Science Fair 911 – Display Boards

By Blog Editor Susan Wells

You’ve picked the perfect project, pulled together your materials and variables, conducted your experiment. You can see the finish line. But there is one last piece of the science fair project that remains…the project display board.

I’ve been surprised in my working with students and their parents that the display board can make even the most confident scientists to break out in a sweat.

Don’t sweat the display board – this is where your hard work and creativity really get to shine. It is a display that tells the story of all of your efforts and gives the first impression of your project.

Here are a few tips: 

  • Keep it simple, neat and organized.
  • Start with a powerful title. You want to grab the judges’ and visitors’ attention. A title like “Mentos and Diet Coke Geysers” is nice, but it doesn’t jump out. Try something like “Icky Sticky Soda Geysers – Which One Makes the Biggest Mess?”
  • Use your imagination and make it attractive. Use pictures, 3-D objects, colors, graphs, charts or illustrations to draw in your audience.
  • Know your facts. Make sure your report, data, materials and conclusions are all well-written and thoroughly researched.
  • Practice and review. Practice your science fair speech in front of friends and family. Ask them to ask you questions about your project and rehearse your answers.

A good science fair project includes: 

BIG QUESTION: What are you trying to find out?
HYPOTHESIS: An “I think … “ statement. What do you think will happen?
MATERIALS: A list of supplies for your experiment
VARIABLE: Something that changes in your experiment
PROCEDURE: The steps you take to run your tests
DATA: A graph or chart that shows the results of your test
BIG DISCOVERY: What happened? Explain your results
CONCLUSION: So what? What did you learn?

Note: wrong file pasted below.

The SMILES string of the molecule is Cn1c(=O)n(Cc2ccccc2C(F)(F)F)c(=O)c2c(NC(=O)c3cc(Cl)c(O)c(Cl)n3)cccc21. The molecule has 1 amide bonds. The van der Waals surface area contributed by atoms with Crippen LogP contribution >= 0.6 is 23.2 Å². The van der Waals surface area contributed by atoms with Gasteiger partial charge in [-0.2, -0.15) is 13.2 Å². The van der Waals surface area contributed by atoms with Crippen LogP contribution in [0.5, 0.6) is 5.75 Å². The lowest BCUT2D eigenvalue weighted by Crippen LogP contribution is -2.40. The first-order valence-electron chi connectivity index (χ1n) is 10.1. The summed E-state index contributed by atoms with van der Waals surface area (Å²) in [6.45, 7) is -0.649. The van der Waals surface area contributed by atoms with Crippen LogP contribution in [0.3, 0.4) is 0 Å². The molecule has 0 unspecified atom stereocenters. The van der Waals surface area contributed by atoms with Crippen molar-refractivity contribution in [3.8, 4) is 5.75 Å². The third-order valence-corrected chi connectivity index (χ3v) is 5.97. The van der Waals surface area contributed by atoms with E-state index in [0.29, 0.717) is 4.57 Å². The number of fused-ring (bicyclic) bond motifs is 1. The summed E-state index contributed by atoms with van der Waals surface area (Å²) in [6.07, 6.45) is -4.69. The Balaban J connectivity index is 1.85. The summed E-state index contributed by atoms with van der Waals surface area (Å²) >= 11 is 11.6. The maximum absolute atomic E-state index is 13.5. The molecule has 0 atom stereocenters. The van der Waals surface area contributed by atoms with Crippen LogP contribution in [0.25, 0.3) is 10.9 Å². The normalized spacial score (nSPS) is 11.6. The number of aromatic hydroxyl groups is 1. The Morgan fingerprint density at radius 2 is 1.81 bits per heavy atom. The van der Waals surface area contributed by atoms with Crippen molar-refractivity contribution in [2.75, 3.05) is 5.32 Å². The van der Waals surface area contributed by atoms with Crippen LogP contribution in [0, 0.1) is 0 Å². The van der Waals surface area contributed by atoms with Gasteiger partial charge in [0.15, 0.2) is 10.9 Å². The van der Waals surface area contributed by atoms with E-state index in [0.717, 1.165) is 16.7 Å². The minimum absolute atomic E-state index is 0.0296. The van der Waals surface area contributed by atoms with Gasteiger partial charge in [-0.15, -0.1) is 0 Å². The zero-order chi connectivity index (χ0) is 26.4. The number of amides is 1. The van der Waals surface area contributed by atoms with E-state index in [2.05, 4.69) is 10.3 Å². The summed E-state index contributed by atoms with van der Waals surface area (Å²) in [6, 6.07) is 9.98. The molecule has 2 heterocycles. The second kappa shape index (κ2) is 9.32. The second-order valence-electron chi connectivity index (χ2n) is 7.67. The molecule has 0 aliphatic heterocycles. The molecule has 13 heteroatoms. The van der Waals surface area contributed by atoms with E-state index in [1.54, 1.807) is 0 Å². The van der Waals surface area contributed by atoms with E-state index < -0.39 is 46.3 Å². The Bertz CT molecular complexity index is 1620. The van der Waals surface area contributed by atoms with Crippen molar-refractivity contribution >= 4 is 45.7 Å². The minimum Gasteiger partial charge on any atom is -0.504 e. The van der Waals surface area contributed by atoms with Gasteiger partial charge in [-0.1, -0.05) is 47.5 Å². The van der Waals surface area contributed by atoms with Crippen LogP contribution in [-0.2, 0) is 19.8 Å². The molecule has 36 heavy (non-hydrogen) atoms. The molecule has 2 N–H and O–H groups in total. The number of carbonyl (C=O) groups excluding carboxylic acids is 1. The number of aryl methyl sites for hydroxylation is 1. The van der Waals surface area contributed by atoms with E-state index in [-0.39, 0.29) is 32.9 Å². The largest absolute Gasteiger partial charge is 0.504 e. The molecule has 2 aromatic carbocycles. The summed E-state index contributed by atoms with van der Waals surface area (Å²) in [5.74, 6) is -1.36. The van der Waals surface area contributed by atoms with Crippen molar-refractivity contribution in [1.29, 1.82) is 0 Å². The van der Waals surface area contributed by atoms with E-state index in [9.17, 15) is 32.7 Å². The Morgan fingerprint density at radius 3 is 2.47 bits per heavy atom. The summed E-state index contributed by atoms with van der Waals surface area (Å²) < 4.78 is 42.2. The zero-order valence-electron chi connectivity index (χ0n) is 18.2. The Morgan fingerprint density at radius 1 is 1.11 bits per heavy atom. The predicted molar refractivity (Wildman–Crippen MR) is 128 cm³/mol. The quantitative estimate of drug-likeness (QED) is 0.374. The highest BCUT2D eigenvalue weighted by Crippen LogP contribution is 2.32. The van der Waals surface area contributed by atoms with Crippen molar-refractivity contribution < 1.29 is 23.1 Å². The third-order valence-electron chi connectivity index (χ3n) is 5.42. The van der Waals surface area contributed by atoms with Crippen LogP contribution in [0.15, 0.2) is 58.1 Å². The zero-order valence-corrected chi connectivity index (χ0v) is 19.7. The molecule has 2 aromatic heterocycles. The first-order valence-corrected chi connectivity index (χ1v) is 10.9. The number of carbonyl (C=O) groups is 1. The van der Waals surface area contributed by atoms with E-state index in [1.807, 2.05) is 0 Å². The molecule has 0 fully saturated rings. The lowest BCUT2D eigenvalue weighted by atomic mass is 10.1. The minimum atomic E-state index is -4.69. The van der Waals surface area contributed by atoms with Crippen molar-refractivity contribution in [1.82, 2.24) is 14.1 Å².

I WONDER: What does your experiment make you wonder about?

Here is a sample of how to lay out your board: 

Science Fair Board Example Steve Spangler Science

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Comments (12)

  • Shannon Reply

    Love the layout for the board. This was so helpful to my students as we prepare for our school science fair. It also gives my sons a great resource to use. I will be referencing this on my site!

    Primary Education Oasis

    January 30, 2012 at 5:11 pm
  • Emalee Reply

    I’m looking for a science far project on development of eggs would u plz make a video for this.

    December 2, 2012 at 4:10 pm
  • Mrs. Dotts » Blog Archive » January Reply

    […] Display support […]

    January 10, 2013 at 5:12 pm
  • Sarah Reply

    We’re really looking forward to the science fair! Our group has decided to do their project on the water cycle, but we’re having trouble coming up with a variable aside from leaving out moisture entirely (no water, no evaporation). Any suggestions?

    March 21, 2014 at 4:57 pm
    • Susan Wells Reply

      Hi Sarah – it depends on exactly what your project is focused on. Remember to ask a question and then find ways to answer that question by making changes. What will alter my results if I make this change? Good luck!

      April 2, 2014 at 4:36 pm
  • Subi Reply

    I was wondering what would be a good display for my science fair project. It is about the effects of exercise on Blood Pressure

    April 15, 2014 at 2:34 pm
    • Susan Wells Reply

      Think photos and the materials you used to perform your experiment. That’s always a great place to start.

      April 16, 2014 at 1:11 pm
  • Crystal Reply

    Thank you so much! This is helps me so much as we start my Science Fair. I forgot how all the things you need to write/type. This gives me a picture of how my board should look like.

    September 18, 2014 at 5:04 pm
  • Karina Salcedo Reply

    Hello! I need help with figuring out creative ways to make my display board! My project is “the effect of videogames on the human body” and it increases your breathing rate, heart rate, and pain tolerance. Thanks!

    January 26, 2015 at 10:16 pm
  • Avani Reply

    Hey! I was wondering how can I can display my data for the changes in the clarity of a picture when the number of colors changes. Thank you in advance.

    February 8, 2015 at 5:50 pm
  • Carmela Reply


    This is great. A super simple question: What do you use to make the actual board, and how big should it be? My son is in first grade, and we are doing this for the first time.



    December 15, 2015 at 11:19 pm

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